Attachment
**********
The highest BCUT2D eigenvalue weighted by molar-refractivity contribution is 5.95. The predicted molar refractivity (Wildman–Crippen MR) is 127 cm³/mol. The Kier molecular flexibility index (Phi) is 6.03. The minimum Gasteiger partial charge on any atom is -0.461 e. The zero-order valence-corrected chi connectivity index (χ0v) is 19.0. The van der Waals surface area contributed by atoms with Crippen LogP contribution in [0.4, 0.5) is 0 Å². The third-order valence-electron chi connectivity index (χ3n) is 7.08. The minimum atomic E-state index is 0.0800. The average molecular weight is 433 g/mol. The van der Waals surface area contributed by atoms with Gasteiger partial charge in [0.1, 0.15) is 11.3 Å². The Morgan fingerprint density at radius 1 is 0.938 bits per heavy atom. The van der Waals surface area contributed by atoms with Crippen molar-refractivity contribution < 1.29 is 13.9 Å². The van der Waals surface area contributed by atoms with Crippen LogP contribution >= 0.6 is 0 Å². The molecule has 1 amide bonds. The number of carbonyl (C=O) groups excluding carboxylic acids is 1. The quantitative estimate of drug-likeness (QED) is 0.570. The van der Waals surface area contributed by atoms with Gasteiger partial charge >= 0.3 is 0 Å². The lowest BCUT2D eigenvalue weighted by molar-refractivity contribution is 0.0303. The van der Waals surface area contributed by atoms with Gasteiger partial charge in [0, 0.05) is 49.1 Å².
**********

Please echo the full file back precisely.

The highest BCUT2D eigenvalue weighted by molar-refractivity contribution is 5.95. The predicted molar refractivity (Wildman–Crippen MR) is 127 cm³/mol. The Kier molecular flexibility index (Phi) is 6.03. The minimum Gasteiger partial charge on any atom is -0.461 e. The zero-order valence-corrected chi connectivity index (χ0v) is 19.0. The van der Waals surface area contributed by atoms with Crippen LogP contribution in [0.4, 0.5) is 0 Å². The third-order valence-electron chi connectivity index (χ3n) is 7.08. The minimum atomic E-state index is 0.0800. The average molecular weight is 433 g/mol. The van der Waals surface area contributed by atoms with Gasteiger partial charge in [0.1, 0.15) is 11.3 Å². The Morgan fingerprint density at radius 1 is 0.938 bits per heavy atom. The van der Waals surface area contributed by atoms with Crippen molar-refractivity contribution < 1.29 is 13.9 Å². The van der Waals surface area contributed by atoms with Crippen LogP contribution >= 0.6 is 0 Å². The molecule has 1 amide bonds. The number of carbonyl (C=O) groups excluding carboxylic acids is 1. The quantitative estimate of drug-likeness (QED) is 0.570. The van der Waals surface area contributed by atoms with Gasteiger partial charge >= 0.3 is 0 Å². The lowest BCUT2D eigenvalue weighted by molar-refractivity contribution is 0.0303. The van der Waals surface area contributed by atoms with Gasteiger partial charge in [0, 0.05) is 49.1 Å².